An unemployed Auckland computer programmer who sent 2230 unsolicited online messages has shaved $11,750 off the fine he must pay.

Auckland man Zeljko Aksentijevic was found by a judge in the Manukau District Court to have breached the Unsolicited Electronic Messages Act.

He was fined $12,000 at the end of 2014 but appealed both the decision finding him liable and the penalty he received.

Aksentijevic sent a total of 2230 messages containing a link to a game called CrazyTilt Arcade Challenge.


Aksentijevic said he began sending these messages because of an abusive campaign against him on a forum which arose because he accused some others of selling counterfeit games.

"From the evidence in the District Court it does appear that Mr Aksentijevic was subject to abusive comment. He also engaged in abuse," Justice Peter Woodhouse said when considering the programmer's appeal.

Some people who received the messages complained to the Department of Internal Affairs, which executed a search warrant at Aksentijevic's home.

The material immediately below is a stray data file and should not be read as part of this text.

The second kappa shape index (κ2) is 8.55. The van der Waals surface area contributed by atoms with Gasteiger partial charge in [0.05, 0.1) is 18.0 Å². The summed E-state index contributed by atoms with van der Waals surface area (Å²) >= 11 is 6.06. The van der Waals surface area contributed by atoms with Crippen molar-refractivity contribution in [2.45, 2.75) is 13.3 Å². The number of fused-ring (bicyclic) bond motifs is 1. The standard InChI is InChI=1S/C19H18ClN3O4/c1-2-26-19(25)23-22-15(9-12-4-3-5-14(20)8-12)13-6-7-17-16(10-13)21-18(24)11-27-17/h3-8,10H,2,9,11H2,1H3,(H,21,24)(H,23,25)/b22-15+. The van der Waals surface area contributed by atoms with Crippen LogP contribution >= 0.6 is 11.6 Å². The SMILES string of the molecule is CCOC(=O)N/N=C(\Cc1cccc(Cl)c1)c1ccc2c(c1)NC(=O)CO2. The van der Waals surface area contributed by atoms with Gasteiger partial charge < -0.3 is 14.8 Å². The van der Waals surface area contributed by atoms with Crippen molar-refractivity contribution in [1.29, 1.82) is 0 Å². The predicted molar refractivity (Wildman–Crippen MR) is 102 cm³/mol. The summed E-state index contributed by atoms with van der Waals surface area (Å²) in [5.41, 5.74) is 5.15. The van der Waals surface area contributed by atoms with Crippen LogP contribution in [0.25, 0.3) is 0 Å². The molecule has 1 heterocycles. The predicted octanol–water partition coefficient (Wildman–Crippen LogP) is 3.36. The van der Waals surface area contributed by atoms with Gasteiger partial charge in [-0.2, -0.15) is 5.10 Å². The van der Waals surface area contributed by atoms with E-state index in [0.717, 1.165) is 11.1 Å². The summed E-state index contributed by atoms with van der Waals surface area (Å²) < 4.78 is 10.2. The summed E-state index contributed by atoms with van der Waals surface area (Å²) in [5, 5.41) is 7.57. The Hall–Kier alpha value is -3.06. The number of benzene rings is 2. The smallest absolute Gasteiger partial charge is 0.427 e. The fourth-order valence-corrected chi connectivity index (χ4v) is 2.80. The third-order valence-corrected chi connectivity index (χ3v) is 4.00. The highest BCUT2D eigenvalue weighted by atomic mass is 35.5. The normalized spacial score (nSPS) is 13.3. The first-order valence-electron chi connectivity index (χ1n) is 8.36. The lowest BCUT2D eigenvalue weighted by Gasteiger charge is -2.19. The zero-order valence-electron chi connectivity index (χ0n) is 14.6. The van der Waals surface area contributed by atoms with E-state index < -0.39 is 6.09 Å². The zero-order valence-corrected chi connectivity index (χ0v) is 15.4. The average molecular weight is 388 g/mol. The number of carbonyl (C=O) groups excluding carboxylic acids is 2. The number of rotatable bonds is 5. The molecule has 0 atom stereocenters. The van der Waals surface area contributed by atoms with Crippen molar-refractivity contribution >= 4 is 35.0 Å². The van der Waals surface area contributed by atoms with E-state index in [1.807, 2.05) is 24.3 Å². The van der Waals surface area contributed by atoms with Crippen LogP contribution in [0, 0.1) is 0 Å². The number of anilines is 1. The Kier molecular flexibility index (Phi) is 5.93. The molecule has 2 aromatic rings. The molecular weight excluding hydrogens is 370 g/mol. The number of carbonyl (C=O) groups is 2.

One of the issues in the appeal was whether or not the communication involved "commercial electronic messages".

Aksentijevic said that CrazyTilt was free software and that he was not trying to promote or sell anything.

He argued he was trying to expose an ongoing scam and prevent further sales of counterfeit games.

While this did not change Aksentijevic's liability, it did influence the appeal over the level of penalty.

"I have concluded that the question whether the messages were commercial electronic messages does not turn on the intention or motivation of the defendant. The fact that the defendants was not seeking to make a profit, and did not make a profit, does not bear on liability. But it does bear on penalty, as [the District Court] Judge said, and there is no evidence that Mr Aksentijevic sought to make money. That reduces the gravity of the offending substantially, or it comes in as a significant mitigating circumstance," Justice Woodhouse said.

Aksentijevic told the court he was an unemployed computer programmer, with an income of $420 per week from property rental income and outgoings of $415 per week.

The judge believed the maximum penalty in the case could not be more than $1000.

"Because this did amount to a test case, on liability and on penalty at this very low level of offending, and because of the indication of modest financial means, the penalty should be $250," said Justice Woodhouse.